• The civil rights revolution. Here, many of the same points apply as for feminism. The basic issue is not frozen conservative injustice vs. liberal progress, but the conservative assumption that change is usually an adjustment within a complex reality vs. liberal ideological tyranny. If things are bad in some way, as they always are, which approach fits human nature better and works better? Black people are human beings, and human beings—barring extreme conditions very difficult to maintain in modern America—largely make their own world. Before the revolution of the 60s their economic position had therefore been improving for many years. Their social position and the culture of their community necessarily depended on a huge variety of things that couldn’t be forced, but they were improving as well. After the 60s, the rate of black economic advance slowed down, and black society largely disintegrated—crime, drugs, family breakdown, you name it. Isn’t it obvious that there’s something very wrong with the standard mythology of monolithic racism and oppression before the civil rights movement followed by radical beneficial transformation through judicial and legislative activism? Might not a more hands-off approach, involving removal of formal legal barriers and positive abuses but no attempt to force equality, have worked better? (For more, see the discussion and resources I provide in my Anti-Inclusiveness FAQ.)

Another reform that is often thought a crushing objection to conservatism is the abolition of slavery. However, slavery in the American South had very little to do with conservatism. Conservatism cares mostly about fundamental institutions that define the social order and people’s sense of who they are. Slavery doesn’t really fit—it was a “peculiar institution” found in one part of Western society that people at the time considered odd and in need of some special explanation. If a man owned slaves it wasn’t being a slaveholder that made him special, it was wealth. The institution wasn’t a complex of habits, attitudes and understandings that was given legal recognition because it already existed socially, it was something that required special legislation to exist at all. And in any event the disputes among abolitionists and their opponents didn’t relate to an identifiable political conservatism, which didn’t exist in America at the time.

10 thoughts on “Is conservatism just foot-dragging?”

  1. I suspect you are familiar
    I suspect you are familiar with David Stove’s essay “The Columbus argument”. If not you should read it, you would like it.

  2. “However, slavery in the
    “However, slavery in the American South had very little to do with conservatism. Conservatism cares mostly about fundamental institutions that define the social order and people’s sense of who they are.”

    I have to disagree on this point. Conservatism also relies on a sense of the universe as cosmos—an ordered hierarchical world. Southern slaveholders simply recapitulated the hierarchies that conservative Greeks put forward as “natural order”: master and slave, Greek(European) and Barbarian(African). I’d agree that it is an incorrect form of conservatism, but I don’t think it misses the mark to call it conservative.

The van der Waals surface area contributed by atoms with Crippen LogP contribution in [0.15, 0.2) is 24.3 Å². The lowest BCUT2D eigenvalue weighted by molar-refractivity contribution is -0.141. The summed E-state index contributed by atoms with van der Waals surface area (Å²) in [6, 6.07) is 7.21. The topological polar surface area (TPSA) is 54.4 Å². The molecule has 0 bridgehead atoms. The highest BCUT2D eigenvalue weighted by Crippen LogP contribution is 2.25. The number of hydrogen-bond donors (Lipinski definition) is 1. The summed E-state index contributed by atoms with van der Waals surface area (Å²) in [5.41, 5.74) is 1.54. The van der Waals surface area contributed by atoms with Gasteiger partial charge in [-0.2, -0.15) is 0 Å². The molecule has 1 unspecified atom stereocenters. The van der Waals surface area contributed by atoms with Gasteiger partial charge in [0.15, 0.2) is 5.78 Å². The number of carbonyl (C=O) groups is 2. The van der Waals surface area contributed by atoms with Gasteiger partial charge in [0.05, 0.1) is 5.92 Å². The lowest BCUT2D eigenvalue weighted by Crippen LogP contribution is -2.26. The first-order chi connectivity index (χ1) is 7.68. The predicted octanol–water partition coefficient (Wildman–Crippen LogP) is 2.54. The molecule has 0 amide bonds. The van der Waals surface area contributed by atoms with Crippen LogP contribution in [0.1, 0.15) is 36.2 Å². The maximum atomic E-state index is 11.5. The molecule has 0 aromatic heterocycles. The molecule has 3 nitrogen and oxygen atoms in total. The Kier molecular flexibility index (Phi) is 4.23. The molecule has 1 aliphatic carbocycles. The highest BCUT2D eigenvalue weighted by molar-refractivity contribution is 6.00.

3. We can’t know with any
    We can’t know with any certainty the reasons 1861 American Southerners had for their devotion to State’s Rights. As a deep Southerner that has lived in close proximity to blacks, unlike most Northerners, I know that black culture is defective, not that current white culture is indefective. Perhaps, some can appreciate the South’s fear of blacks. I need not go into the detail we hear daily on TV, but an anecdote might help:

    During SEGREGATION, I was a Southern babe blissfully ignorant of black people as anything but violent humans or as affectionate female maids that stole without a doubt. The realization came when I was about 10. I saw “segregated” blacks pull a white from a St. Bernard Mardi Gras float on the border of New Orleans Parish and my wonderful St. Bernard Parish, the penultimate of Mardi Gras fun, and beat him nearly to death. It is something I have avoided talking about.

  4. I’ll look up The Columbus
    I’ll look up The Columbus Argument next time I’m in a library. Thanks for the recommendation.

    It’s hard for me to see the Southern (ultimately secessionist) position as an expression of universe-as-ordered-cosmos. Did that view pop up in the constitution of the CSA, in the emphasis on property and independence, or for that matter in the complete lack of reciprocity in the master-slave relationship? My impression, at any rate, is that if some people appealed to such ideas it was ad hoc.

  5. I think that it takes a
    I think that it takes a careful look at the history of slavery to be able to apply conservative/anti-conservative labels to it.

    My own understanding of slavery’s history—which is lacking, I’ll admit—tells me that in many times and places, support of the American institution of slavery was probably conservative.